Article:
Tuesday, July 31, 2007
Jeremy Bentham (1748-1832)
No power of government ought to be employed in the endeavor to establish any system or article of belief on the subject of religion.
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Jeremy Bentham was an English jurist and reformer, born at Houndsditch, London, 15 February, 1748; died in London 6 June, 1832, was of middle-class parentage. After passing through Westminster school he went to Oxford, where he took his Bachelor's degree in 1763 and his Master's degree in 1776. He qualified for the Bar, but soon, disgusted with what he called the "Demon of Chicane", he abandoned the practice of law and devoted himself to the study of philosophers then in favour, chiefly Locke, Hume, Montesquieu, Helvetius, Beccaria, and Barrington. Under the influence of these writers, he entered upon what proved to be a lifelong and fruitful career of speculation upon the principles of legislation and political government. Bentham's primary purpose was not the construction of theories or the establishment of abstract principles. He first attacked specific abuses in the English system of penal legislation. In tracing these abuses to their source he was led to investigate the ultimate principles of law; and subsequently he undertook to construct a complete science of legislation. In like manner, his efforts to lay bare the evils existing in the legislative machinery carried him on to assail the defects of the British Constitution itself.
He published anonymously, in 1776, his first noticeable work, "A Fragment on Government", in the preface of which he formulated his celebrated utilitarian principle, "the greatest happiness of the greatest number", which he borrowed from Beccaria or Priestly. It is the use which he makes of this principle that characterizes Bentham among philosophers. By it exclusively he would estimate the value of juridical, political, social, ethical, and religious systems and institutions; does utility justify their existence? In 1779 Bentham's chief work, "Introduction to the Principles of Morals and Legislation" appeared. It is the only important one that was published by himself alone; all the others were compiled with more or less co-operation from his followers. One of these disciples, E. Dumont, helped to secure for Bentham, at the opening of the nineteenth century, international fame as a legal and social reformer by arranging Bentham's writings and publishing them in French. About this period he was engaged in many philanthropic schemes, the chief of which was one for the reform of the convict prison system. This undertaking, though aided by the British Government, proved a failure. After the peace of 1815, when the codification of laws was occupying a large place in the attention of statesmen, Bentham's writings were studied, and he himself consulted, by jurists of Russia, Spain, Germany, and some South American countries. He also exerted an influence upon legislation in the United States, notably Pennsylvania and Louisiana. In England his ideas of political reform were taken up by the leaders of the rising radicalism, Cobbett, George Grote, the two Mills, and others. With them, in 1823, he established the "Westminster Review" as the organ of the party. He maintained a correspondence with many prominent men of his day, including Madison and Adams Presidents of the United States.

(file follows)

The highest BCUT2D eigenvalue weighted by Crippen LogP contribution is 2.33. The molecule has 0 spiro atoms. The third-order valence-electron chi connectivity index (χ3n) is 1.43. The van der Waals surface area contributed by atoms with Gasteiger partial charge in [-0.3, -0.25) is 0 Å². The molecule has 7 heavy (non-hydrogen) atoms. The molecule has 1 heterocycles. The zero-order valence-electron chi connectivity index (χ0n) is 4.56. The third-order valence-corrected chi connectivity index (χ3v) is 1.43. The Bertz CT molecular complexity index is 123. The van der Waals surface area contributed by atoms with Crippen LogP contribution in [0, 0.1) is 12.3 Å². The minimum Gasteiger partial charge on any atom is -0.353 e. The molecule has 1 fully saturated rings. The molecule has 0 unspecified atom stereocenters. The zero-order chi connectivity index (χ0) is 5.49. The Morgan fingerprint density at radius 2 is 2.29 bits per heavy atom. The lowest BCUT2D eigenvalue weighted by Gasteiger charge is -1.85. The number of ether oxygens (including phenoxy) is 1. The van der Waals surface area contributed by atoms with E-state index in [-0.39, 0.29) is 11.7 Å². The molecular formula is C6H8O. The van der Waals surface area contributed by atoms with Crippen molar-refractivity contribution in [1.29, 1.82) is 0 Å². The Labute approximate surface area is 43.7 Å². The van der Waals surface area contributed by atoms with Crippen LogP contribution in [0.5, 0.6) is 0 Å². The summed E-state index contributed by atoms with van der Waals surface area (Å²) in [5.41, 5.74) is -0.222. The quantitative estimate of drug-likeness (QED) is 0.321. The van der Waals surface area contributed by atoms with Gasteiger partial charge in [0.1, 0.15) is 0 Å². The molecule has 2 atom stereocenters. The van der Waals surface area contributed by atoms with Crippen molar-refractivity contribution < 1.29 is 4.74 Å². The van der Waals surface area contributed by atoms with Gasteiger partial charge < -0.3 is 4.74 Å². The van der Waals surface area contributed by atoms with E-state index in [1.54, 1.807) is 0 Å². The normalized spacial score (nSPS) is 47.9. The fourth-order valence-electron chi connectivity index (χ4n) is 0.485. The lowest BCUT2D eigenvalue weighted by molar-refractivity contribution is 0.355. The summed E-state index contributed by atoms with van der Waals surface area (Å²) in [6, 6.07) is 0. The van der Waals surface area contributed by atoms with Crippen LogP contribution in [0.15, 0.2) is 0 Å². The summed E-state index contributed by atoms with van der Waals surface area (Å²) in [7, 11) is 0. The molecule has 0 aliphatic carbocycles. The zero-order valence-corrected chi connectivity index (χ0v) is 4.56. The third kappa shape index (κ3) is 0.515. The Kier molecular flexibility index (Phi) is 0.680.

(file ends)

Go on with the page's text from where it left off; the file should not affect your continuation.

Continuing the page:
Bentham attacked the Established Church as a factor in the general system of abuse, and from the Church he passed, characteristically, to the Catechism, then to the New Testament, and finally to Religion itself. In the "Analysis of Religion", published by George Grote under the pseudonym of Philip Beauchamp, he applies the utilitarian test to religion, and finds religion wanting. True to this same principle in ethics, Bentham maintained happiness to be the sole end of conduct; pleasure and pain, the discriminating norm of right and wrong; and he reduced moral obligation to the mere sanction inherent in the pleasant or painful results of action.
The patriarch of utilitarianism, as Bentham has been called, was of upright character and simple in his manner of life. His bent of mind was for the abstract; and he was singularly deficient in the wisdom of the practical man of the world. Nevertheless circumstances turned him to grapple with intensely practical problems; and, with the help of his followers, he has wielded on political development and philosophic thought in England a powerful influence which is far from exhausted. The spread of his ideas contributed signally to the carrying of Catholic Emancipation in 1829 and the beneficent parliamentary reform of 1832. At the same time they helped to open the way in English ethical and theological speculation for the positivism and agnosticism of the last half of the nineteenth century. One of his principal works, "Deontology, or the Science of Morality", was published after the author's death by his disciple Sir J. Bowring, who also edited Bentham's collected works in eleven volumes (1838- 43). This edition has not been superseded. A good edition of the "Fragment on Government" was issued by the Clarendon Press in 1891. [Adapted from Catholic Encyclopedia (1907)]
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